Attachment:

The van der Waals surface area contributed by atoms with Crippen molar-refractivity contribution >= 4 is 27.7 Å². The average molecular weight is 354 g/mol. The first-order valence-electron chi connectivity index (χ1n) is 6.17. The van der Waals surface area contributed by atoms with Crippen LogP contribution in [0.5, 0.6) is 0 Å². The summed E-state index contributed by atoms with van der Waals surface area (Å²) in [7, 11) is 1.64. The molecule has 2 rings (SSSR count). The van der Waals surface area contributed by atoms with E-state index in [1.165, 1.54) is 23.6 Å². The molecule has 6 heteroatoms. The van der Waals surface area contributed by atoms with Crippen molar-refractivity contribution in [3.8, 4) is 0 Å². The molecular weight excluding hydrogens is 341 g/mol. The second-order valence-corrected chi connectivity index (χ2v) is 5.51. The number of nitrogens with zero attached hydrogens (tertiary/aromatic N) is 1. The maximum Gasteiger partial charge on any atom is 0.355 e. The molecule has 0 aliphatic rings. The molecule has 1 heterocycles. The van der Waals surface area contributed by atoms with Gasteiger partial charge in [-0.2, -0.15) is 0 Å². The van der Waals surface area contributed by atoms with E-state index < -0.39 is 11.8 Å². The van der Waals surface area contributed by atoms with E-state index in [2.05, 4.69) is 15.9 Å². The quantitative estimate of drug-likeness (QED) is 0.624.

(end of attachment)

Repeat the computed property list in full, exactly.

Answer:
The van der Waals surface area contributed by atoms with Crippen molar-refractivity contribution >= 4 is 27.7 Å². The average molecular weight is 354 g/mol. The first-order valence-electron chi connectivity index (χ1n) is 6.17. The van der Waals surface area contributed by atoms with Crippen LogP contribution in [0.5, 0.6) is 0 Å². The summed E-state index contributed by atoms with van der Waals surface area (Å²) in [7, 11) is 1.64. The molecule has 2 rings (SSSR count). The van der Waals surface area contributed by atoms with E-state index in [1.165, 1.54) is 23.6 Å². The molecule has 6 heteroatoms. The van der Waals surface area contributed by atoms with Crippen molar-refractivity contribution in [3.8, 4) is 0 Å². The molecular weight excluding hydrogens is 341 g/mol. The second-order valence-corrected chi connectivity index (χ2v) is 5.51. The number of nitrogens with zero attached hydrogens (tertiary/aromatic N) is 1. The maximum Gasteiger partial charge on any atom is 0.355 e. The molecule has 0 aliphatic rings. The molecule has 1 heterocycles. The van der Waals surface area contributed by atoms with Gasteiger partial charge in [-0.2, -0.15) is 0 Å². The van der Waals surface area contributed by atoms with E-state index < -0.39 is 11.8 Å². The van der Waals surface area contributed by atoms with E-state index in [2.05, 4.69) is 15.9 Å². The quantitative estimate of drug-likeness (QED) is 0.624.